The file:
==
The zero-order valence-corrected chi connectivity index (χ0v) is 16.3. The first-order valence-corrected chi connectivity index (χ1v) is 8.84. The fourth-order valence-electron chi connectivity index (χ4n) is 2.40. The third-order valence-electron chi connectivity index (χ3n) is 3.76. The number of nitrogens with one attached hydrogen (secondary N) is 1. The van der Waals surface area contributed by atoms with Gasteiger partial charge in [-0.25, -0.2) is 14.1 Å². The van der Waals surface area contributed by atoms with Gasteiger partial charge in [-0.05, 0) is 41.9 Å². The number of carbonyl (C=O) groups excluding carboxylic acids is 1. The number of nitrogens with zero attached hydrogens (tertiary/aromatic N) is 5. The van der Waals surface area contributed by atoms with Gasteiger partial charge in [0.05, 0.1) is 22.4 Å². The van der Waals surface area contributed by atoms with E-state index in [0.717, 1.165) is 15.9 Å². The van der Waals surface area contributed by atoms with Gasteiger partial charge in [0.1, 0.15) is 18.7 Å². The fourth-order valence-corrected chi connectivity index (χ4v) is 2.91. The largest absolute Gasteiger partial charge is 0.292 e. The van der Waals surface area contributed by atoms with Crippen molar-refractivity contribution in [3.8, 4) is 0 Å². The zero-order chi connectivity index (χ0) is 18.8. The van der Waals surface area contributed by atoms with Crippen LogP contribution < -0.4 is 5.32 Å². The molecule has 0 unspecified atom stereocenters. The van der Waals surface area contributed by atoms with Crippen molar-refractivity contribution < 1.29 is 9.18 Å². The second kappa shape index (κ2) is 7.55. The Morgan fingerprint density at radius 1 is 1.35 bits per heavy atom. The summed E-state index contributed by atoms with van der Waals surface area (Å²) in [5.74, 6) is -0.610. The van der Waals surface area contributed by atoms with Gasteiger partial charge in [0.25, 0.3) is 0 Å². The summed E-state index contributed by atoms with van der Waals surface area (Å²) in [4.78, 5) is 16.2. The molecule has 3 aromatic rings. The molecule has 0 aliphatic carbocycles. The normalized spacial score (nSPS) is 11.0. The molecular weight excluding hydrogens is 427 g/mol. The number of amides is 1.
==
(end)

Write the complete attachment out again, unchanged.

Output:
The zero-order valence-corrected chi connectivity index (χ0v) is 16.3. The first-order valence-corrected chi connectivity index (χ1v) is 8.84. The fourth-order valence-electron chi connectivity index (χ4n) is 2.40. The third-order valence-electron chi connectivity index (χ3n) is 3.76. The number of nitrogens with one attached hydrogen (secondary N) is 1. The van der Waals surface area contributed by atoms with Gasteiger partial charge in [-0.25, -0.2) is 14.1 Å². The van der Waals surface area contributed by atoms with Gasteiger partial charge in [-0.05, 0) is 41.9 Å². The number of carbonyl (C=O) groups excluding carboxylic acids is 1. The number of nitrogens with zero attached hydrogens (tertiary/aromatic N) is 5. The van der Waals surface area contributed by atoms with Gasteiger partial charge in [0.05, 0.1) is 22.4 Å². The van der Waals surface area contributed by atoms with E-state index in [0.717, 1.165) is 15.9 Å². The van der Waals surface area contributed by atoms with Gasteiger partial charge in [0.1, 0.15) is 18.7 Å². The fourth-order valence-corrected chi connectivity index (χ4v) is 2.91. The largest absolute Gasteiger partial charge is 0.292 e. The van der Waals surface area contributed by atoms with Crippen molar-refractivity contribution in [3.8, 4) is 0 Å². The zero-order chi connectivity index (χ0) is 18.8. The van der Waals surface area contributed by atoms with Crippen LogP contribution < -0.4 is 5.32 Å². The molecule has 0 unspecified atom stereocenters. The van der Waals surface area contributed by atoms with Crippen molar-refractivity contribution < 1.29 is 9.18 Å². The second kappa shape index (κ2) is 7.55. The Morgan fingerprint density at radius 1 is 1.35 bits per heavy atom. The summed E-state index contributed by atoms with van der Waals surface area (Å²) in [5.74, 6) is -0.610. The van der Waals surface area contributed by atoms with Gasteiger partial charge in [0.25, 0.3) is 0 Å². The summed E-state index contributed by atoms with van der Waals surface area (Å²) in [4.78, 5) is 16.2. The molecule has 3 aromatic rings. The molecule has 0 aliphatic carbocycles. The normalized spacial score (nSPS) is 11.0. The molecular weight excluding hydrogens is 427 g/mol. The number of amides is 1.